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The Fatal Tiger's Cage

( Originally Published 1902 )



ALBERT NEILSON. a lad of sixteen years, was employed to clean the cages of the animals of Bostock's Zoological exhibition in the Cyclorama Building at Indianapolis. He had just been in the cage with the baby lions, playing with and petting them as usual, when, through carelessness or rashness, he entered the cage of a dangerous Bengal tiger named Rajah, which sprang upon him, biting and tearing him in a fearful manner. Though Frank Bostock, the manager, was the only one who ever entered that cage, W. F. Tanner and "Sam" Stevenson ran to the scene, and entered at the risk of their lives to save the boy. They burned Rajah with red-hot irons, and shot seven pistol-balls into his body, but he still held on to the boy. At last they thrust a red-hot poker down his throat, and dragged the boy out of the cage ; but not until he had been so injured that he died on his way to the hospital. The tragedy called out real heroism in the two men who fought so hard for the boy's life.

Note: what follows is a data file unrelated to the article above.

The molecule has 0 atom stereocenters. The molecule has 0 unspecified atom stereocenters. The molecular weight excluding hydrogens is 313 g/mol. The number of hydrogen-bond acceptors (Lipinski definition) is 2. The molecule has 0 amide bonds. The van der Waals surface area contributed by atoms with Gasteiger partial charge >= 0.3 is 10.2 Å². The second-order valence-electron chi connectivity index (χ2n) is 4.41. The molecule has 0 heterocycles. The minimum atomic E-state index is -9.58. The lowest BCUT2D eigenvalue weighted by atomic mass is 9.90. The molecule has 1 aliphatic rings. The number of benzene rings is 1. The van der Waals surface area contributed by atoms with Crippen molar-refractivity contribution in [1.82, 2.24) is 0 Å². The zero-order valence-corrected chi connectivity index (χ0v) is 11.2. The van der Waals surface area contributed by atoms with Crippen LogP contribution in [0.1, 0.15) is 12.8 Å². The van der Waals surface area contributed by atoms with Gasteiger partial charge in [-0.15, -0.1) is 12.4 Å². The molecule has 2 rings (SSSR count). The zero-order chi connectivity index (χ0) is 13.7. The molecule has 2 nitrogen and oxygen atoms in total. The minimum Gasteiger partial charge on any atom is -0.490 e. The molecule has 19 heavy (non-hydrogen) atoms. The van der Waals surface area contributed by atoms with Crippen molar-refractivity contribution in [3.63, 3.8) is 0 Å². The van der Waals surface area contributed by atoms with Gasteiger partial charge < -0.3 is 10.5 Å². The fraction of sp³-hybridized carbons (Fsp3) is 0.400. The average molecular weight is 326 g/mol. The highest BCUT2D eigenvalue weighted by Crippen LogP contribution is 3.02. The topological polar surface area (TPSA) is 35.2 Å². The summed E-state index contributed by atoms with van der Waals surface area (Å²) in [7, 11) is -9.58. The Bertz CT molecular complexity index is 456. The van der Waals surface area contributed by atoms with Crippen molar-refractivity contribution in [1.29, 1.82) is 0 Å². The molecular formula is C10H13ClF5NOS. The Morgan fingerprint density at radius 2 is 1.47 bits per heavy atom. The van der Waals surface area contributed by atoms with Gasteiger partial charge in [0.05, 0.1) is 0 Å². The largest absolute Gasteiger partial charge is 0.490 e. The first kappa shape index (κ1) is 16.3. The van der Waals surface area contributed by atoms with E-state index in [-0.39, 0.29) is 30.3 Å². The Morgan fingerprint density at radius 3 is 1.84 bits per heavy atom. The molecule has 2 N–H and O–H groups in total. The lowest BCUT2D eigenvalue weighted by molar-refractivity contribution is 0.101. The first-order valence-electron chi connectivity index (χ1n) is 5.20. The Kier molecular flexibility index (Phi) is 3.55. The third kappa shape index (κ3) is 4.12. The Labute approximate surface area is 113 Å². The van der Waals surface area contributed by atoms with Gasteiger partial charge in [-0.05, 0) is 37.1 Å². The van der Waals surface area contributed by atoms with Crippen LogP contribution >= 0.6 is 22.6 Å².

The reporters of Indianapolis sent over the wires columns of the details of the accident, but they had not a word to say about the hundreds of dens in the city, where tigers wait to kill the young men who are enticed into them. Cages of Bengal tigers are scattered all over most of the cities and towns of our country, and they are full of young men who are being slaughtered in body and soul. It is high time that more persons hastened to the rescue.



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